July 22, 2020 Comment No Comments

F
or the past few months, it has been rare not to see racism, climate change, Covid19 or all three erupting through the news headlines. It appears that the global pandemic has sparked deeper interest in climate change and communities have said enough is enough when it comes to racism.

These three areas are not only being pushed to the top of the news agenda by ordinary people but they are, when you delve deeper, all subtly connected. But what are the connections between these issues at the top of the current agenda?

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Covid affects some ethnicities more than others

The Office for National Statistics (ONS) has published data on the death toll during the pandemic taking into account age, gender and ethnicity of those affected. The findings appear concerning.

Death numbers

Whilst black people make up only 3% of the population in England and Wales they account for 6 out of 100 coronavirus deaths. It has been estimated that they are four times more likely to die from coronavirus than white people.

Seven out of every 100 coronavirus deaths are from Indian, Bangladeshi or Pakistani communities and have double the death rate of white people in the same neighbourhoods.

It appears unlikely that genetics is the issue here, so what is going on?

The conclusions being made are that the statistics are likely due to poverty, environmental factors, and the work people do. Indeed, Public Health England published a report in June confirming that the virus kills ethnic minorities at disproportionately high rates. Yet the general feeling is in ethnic communities that nothing has been or is being done about this.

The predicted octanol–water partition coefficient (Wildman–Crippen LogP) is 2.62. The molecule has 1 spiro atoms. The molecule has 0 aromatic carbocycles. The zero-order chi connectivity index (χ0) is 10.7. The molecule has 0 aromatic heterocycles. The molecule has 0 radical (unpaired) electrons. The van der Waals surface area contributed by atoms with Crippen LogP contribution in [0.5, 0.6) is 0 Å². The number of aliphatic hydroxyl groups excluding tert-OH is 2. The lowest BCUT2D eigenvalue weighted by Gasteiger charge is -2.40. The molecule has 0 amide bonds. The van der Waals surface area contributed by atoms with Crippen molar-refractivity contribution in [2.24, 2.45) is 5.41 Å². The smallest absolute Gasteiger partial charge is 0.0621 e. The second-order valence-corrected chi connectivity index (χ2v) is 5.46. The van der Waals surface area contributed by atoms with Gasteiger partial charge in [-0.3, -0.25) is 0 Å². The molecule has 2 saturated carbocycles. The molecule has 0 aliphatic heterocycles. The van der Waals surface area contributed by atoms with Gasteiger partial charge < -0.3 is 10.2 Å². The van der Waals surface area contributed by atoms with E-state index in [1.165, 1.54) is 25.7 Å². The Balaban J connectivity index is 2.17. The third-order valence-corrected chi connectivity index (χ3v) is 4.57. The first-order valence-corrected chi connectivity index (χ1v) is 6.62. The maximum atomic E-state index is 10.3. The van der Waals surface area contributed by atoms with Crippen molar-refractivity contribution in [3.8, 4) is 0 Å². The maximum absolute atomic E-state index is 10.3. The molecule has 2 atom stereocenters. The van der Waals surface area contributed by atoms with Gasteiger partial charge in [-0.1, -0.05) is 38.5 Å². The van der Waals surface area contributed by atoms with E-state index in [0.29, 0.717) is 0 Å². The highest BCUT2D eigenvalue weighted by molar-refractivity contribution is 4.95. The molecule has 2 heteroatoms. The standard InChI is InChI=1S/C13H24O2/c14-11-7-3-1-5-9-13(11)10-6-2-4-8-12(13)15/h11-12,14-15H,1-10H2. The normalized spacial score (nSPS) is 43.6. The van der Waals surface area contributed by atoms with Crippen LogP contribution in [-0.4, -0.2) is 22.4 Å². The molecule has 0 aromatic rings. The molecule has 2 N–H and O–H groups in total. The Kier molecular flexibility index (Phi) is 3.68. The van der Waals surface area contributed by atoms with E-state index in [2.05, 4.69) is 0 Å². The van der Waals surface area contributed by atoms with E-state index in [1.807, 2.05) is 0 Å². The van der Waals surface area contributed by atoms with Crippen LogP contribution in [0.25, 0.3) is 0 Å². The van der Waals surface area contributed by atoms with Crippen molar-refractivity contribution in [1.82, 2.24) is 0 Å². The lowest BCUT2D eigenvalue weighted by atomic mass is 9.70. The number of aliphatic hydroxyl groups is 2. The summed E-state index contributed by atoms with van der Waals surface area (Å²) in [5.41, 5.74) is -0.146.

What does this have to do with racism?

It has been suggested that the knock-on effect of racism and social inequality has led to increased risks of catching and dying from coronavirus.

Historic racism (we have an uncomfortable past whether we see ourselves as racist now or not) means that people are less likely to seek care or demand better PPE. Other possible factors include living conditions, occupation and role of diet. There is also evidence to suggest stress caused by suffering racism can give people poorer health, making them more vulnerable to the disease.

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Environmental health and access to nature has also played a role in the differing experiences between ethnic groups during the Covid19 pandemic. People of colour are more likely to live in urban areas with a deficiency of green spaces. Without this natural buffer to the stresses of urban life, Black, Asian and Minority Ethnic (BAME) people are disproportionately affected by environmental conditions which evoke stress and harm our health.

Outside space is not only essential for physical and mental well-being, it is also important for exposing skin to sunlight for Vitamin D which is vital for healthy immune systems. Black and Asian people can be more deficient as melanin-rich skin doesn’t absorb as much UV radiation. Being in green spaces also decreases and lowers heart rate and blood pressure.